Landscape approach has recently become a prominent analytical and practical tool for natural resource management. It is claimed that this approach can offer a framework for addressing competing social and economic demands for food, fiber, fuel and water without compromising environmental concerns. However, it is still debated what is a “landscape” as a unit for analysis, management and governance.
Rapid land use change is the main driver of shifts happening in rural areas. Evoking transformational change without jeopardizing natural resilience is, perhaps, the greatest puzzle of the current and the future rural development. Landscape approach requires integrated interdisciplinary decision-making, and practitioners note that governance related issues as well as lack of institutional capacity are the most challenging for its implementation.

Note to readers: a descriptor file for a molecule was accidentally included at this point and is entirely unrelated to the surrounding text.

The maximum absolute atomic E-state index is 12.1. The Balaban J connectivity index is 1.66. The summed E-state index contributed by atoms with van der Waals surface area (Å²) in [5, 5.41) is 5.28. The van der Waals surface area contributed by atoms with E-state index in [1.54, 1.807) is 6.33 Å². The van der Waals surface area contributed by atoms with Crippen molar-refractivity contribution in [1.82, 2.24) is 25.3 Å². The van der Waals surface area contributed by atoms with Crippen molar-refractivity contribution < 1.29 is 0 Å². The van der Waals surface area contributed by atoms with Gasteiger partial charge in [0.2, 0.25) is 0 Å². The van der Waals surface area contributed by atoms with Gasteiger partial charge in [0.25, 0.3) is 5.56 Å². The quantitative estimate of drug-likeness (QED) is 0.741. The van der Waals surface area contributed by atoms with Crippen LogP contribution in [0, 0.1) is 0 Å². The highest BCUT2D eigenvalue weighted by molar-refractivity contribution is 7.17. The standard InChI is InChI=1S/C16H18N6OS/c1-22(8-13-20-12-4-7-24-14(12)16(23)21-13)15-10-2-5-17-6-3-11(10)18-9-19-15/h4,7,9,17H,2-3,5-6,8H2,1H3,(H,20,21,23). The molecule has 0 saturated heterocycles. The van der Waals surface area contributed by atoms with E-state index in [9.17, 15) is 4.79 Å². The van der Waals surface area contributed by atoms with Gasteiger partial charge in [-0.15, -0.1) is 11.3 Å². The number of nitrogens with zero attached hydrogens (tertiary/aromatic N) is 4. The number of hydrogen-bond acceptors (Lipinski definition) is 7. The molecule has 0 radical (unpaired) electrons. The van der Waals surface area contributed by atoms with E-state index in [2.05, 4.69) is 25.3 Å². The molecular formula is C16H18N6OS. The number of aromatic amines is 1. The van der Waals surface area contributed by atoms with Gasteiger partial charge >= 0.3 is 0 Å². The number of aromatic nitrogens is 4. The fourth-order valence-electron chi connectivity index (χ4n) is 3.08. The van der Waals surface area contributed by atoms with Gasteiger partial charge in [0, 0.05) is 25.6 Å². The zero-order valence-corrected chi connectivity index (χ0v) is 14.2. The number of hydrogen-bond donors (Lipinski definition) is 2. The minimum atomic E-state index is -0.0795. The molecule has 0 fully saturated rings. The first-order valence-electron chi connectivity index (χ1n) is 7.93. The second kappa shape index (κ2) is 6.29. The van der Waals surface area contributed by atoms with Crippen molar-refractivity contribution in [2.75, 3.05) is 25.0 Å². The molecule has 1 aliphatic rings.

Decision-making seldom happens on a landscape level. Additionally, it is often hard to outline and match natural landscapes with institutions and socio-political settings. Numerous attempts to secure consensus around, for instance, major tropical land conversion projects revealed that reaching a broad agreement among many actors is very challenging.
What are pros and cons of the landscape approach in practice? How can it help to meet the future competing demands for food, fiber, fuel and water in low-income countries? How landscape approach differs from the more traditional sectorial and project-based approaches? How to outline and match natural landscapes with institutions? These are some of the questions on the agenda.